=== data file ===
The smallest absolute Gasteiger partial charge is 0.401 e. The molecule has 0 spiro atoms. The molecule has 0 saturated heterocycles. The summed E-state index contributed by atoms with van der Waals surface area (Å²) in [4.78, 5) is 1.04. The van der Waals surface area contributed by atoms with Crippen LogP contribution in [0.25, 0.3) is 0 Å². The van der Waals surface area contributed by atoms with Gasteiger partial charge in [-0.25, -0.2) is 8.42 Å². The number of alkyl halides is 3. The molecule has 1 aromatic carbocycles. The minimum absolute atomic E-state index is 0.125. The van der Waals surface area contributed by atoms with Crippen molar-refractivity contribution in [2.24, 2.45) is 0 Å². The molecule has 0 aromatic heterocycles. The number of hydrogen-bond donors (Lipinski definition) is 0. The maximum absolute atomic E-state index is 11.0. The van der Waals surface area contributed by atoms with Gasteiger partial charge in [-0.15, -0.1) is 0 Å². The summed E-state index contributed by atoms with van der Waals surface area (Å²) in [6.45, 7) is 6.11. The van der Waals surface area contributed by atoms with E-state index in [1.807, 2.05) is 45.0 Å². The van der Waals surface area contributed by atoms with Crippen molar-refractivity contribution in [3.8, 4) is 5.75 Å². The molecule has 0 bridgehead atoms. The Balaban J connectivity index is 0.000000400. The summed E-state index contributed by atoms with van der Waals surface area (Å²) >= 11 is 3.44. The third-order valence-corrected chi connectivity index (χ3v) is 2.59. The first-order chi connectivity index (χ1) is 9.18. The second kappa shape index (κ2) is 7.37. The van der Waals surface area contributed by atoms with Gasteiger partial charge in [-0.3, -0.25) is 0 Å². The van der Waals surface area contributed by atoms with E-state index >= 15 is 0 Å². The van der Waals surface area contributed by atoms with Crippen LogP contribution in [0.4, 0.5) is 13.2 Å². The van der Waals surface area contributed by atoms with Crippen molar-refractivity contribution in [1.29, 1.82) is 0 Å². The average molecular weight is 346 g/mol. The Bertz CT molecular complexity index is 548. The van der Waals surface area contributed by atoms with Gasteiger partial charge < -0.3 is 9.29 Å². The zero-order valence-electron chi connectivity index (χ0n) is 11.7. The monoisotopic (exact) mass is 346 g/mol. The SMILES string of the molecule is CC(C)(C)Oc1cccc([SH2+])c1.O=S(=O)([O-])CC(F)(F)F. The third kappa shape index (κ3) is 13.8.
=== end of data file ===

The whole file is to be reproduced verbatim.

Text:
The smallest absolute Gasteiger partial charge is 0.401 e. The molecule has 0 spiro atoms. The molecule has 0 saturated heterocycles. The summed E-state index contributed by atoms with van der Waals surface area (Å²) in [4.78, 5) is 1.04. The van der Waals surface area contributed by atoms with Crippen LogP contribution in [0.25, 0.3) is 0 Å². The van der Waals surface area contributed by atoms with Gasteiger partial charge in [-0.25, -0.2) is 8.42 Å². The number of alkyl halides is 3. The molecule has 1 aromatic carbocycles. The minimum absolute atomic E-state index is 0.125. The van der Waals surface area contributed by atoms with Crippen molar-refractivity contribution in [2.24, 2.45) is 0 Å². The molecule has 0 aromatic heterocycles. The number of hydrogen-bond donors (Lipinski definition) is 0. The maximum absolute atomic E-state index is 11.0. The van der Waals surface area contributed by atoms with Gasteiger partial charge in [-0.15, -0.1) is 0 Å². The summed E-state index contributed by atoms with van der Waals surface area (Å²) in [6.45, 7) is 6.11. The van der Waals surface area contributed by atoms with E-state index in [1.807, 2.05) is 45.0 Å². The van der Waals surface area contributed by atoms with Crippen molar-refractivity contribution in [3.8, 4) is 5.75 Å². The molecule has 0 bridgehead atoms. The Balaban J connectivity index is 0.000000400. The summed E-state index contributed by atoms with van der Waals surface area (Å²) >= 11 is 3.44. The third-order valence-corrected chi connectivity index (χ3v) is 2.59. The first-order chi connectivity index (χ1) is 9.18. The second kappa shape index (κ2) is 7.37. The van der Waals surface area contributed by atoms with Gasteiger partial charge in [-0.3, -0.25) is 0 Å². The van der Waals surface area contributed by atoms with E-state index >= 15 is 0 Å². The van der Waals surface area contributed by atoms with Crippen LogP contribution in [0.4, 0.5) is 13.2 Å². The van der Waals surface area contributed by atoms with Crippen molar-refractivity contribution in [1.29, 1.82) is 0 Å². The average molecular weight is 346 g/mol. The Bertz CT molecular complexity index is 548. The van der Waals surface area contributed by atoms with Gasteiger partial charge < -0.3 is 9.29 Å². The zero-order valence-electron chi connectivity index (χ0n) is 11.7. The monoisotopic (exact) mass is 346 g/mol. The SMILES string of the molecule is CC(C)(C)Oc1cccc([SH2+])c1.O=S(=O)([O-])CC(F)(F)F. The third kappa shape index (κ3) is 13.8.